CEEQUAL Excellent (75.5%) – Whole Team Award
Version 4, Jan 2010 | Greater London, England
|Winner – CEEQUAL Outstanding Achievement Awards 2011 – Waste Management|
Assessor: Paul de Jong
To meet rising gas demand in West London, Murphy Pipelines Ltd was contracted by National Grid to construct an underground, high-pressure, steel pipeline between Harefield and Southall in Middlesex. Operating at 27 bar, the 18.5-km, 1200-mm-diameter pipeline became operational in December 2009.
As well as providing the additional peak capacity necessary to meet licence conditions, the pipeline strengthens security of supply for customers in West London by ending their reliance on a single source of high-pressure gas supply.
The pipeline route is characterised by rural, low-lying, agricultural farmland in the north around Harefield. The route corridor becomes increasingly developed to the south as it extends through urban centres of Uxbridge, Ickenham, Hillingdon, Yeading and Southall. The land use along the pipeline is mixed and includes agricultural land (permanent pasture), sites designated for nature conservation, recreational land, areas of made ground, transport infrastructure and urban settlements. The land use has changed considerably over the years due to increasing urban development.
The pipeline crosses 14 roads, two railways and a canal. Although environmentally sensitive areas were avoided during the routing exercise, the pipeline also crosses five locally designated sites, ten protected hedgerows, a golf course and three rivers. Disturbance to these features was avoided by constructing three tunnels (2.5km), eight pipejacks and 28 auger bores rather than using an open-cut technique.
A number of other environmental and social challenges were managed during the construction of the pipeline. This included potential disturbance to a number of protected species such as bats, badgers, great crested newts and skylarks.
The pipeline crosses contaminated ground at its Southall end and a number of significant archaeological finds were discovered during preliminary investigations. It was important to have excellent relations with local residents, many of whom were affected by the construction of the pipeline.
Environmental sustainability was an important consideration in the design, planning and construction of the pipeline. Land use remained largely unaffected as a result of the pipeline and reinstatement of the route. However, extensive consultation with all stakeholders was carried out at an early stage to ensure acceptance and build confidence amongst those affected by the works.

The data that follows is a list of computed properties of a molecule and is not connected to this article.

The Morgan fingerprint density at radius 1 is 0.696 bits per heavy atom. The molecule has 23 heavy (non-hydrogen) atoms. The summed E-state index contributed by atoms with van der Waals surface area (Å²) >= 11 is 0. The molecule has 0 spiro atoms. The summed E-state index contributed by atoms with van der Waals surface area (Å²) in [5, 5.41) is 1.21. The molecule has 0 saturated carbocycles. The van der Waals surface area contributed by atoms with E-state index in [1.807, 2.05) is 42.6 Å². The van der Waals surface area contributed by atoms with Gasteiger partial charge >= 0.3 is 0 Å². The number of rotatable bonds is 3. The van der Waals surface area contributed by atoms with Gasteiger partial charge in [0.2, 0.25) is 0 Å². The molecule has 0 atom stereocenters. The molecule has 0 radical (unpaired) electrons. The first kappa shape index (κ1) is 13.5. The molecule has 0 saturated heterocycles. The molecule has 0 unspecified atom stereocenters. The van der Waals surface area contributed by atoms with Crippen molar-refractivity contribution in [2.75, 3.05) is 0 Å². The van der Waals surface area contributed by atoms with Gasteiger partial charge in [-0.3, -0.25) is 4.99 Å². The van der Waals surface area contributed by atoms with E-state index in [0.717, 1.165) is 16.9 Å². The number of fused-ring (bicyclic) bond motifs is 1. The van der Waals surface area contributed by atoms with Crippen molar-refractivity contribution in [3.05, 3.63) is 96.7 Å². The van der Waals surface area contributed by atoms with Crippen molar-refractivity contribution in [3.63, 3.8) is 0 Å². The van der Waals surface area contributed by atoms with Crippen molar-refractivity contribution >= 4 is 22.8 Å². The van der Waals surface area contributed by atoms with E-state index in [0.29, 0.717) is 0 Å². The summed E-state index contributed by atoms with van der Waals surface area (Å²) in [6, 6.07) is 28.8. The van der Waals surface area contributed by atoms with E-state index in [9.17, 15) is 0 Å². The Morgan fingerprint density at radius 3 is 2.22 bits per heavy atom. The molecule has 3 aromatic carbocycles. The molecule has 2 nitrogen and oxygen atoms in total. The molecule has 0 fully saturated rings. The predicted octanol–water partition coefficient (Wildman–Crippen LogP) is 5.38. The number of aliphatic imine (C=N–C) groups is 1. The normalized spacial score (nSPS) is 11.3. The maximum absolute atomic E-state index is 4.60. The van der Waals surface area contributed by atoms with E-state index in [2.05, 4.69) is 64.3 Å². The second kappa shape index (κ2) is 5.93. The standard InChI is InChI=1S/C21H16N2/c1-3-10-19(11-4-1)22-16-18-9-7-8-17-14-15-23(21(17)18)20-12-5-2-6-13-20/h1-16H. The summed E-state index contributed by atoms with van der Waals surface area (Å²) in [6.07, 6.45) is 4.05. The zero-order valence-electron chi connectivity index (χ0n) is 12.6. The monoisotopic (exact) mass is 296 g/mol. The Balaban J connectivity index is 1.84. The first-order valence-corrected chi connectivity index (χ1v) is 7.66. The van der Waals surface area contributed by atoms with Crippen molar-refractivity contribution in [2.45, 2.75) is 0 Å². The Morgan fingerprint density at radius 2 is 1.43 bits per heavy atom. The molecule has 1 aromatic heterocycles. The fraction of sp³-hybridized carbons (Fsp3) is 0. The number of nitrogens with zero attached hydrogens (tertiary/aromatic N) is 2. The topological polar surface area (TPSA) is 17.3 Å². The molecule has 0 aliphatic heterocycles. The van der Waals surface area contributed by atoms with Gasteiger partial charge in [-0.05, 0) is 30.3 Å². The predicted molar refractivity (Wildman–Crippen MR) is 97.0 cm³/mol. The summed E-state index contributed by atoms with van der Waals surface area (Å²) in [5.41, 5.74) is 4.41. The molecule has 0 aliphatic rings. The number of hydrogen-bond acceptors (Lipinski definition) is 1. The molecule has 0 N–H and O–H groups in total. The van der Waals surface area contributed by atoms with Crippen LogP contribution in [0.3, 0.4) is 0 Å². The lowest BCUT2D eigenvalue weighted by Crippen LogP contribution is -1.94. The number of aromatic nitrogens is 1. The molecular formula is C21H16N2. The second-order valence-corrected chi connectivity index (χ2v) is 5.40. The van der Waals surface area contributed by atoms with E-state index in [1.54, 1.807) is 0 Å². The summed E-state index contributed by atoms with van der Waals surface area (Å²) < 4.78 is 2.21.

An Environmental Impact Assessment was carried out by Black & Veatch. All recommendations made in the Environmental Statement and commitments agreed with consultees were tracked through to completion to ensure the impact of the project was kept to a minimum. A number of sustainable practices were implemented over and above the requirements of the Environmental Statement. A sustainability manager was assigned to the project at the construction phase to advise on the development of these practices.
Sustainable waste management
One of the most significant environmental impacts of the Harefield to Southall Pipeline project was the production of approximately 35,000 tonnes of waste from tunnelling works. Innovative ways of re-using tunnel spoil were found, so none of this material was taken to landfill.
Waste spoil, consisting mostly of Blue London Clay, was excavated from three tunnels over a distance of 2.5km. The largest tunnel in Southall was 976 metres, constructed up to 21 metres beneath ground, with a drive site adjacent to Hayes Gate Football Club. The football pitch was built on an old Victorian bottle dump. Over the years, glass fragments had made their way to the surface, often leading to injuries. Rather than dispose of the clay, planning permission was sought to cap the adjacent football field and a sustainable drainage system was installed on the site.
By capping the pitch at Hayes Gate Football Club, the project saved landfill disposal costs as well as approximately 1,500 lorry movements and their associated carbon emissions. This win-win solution to an environmental problem was also very popular with the local community.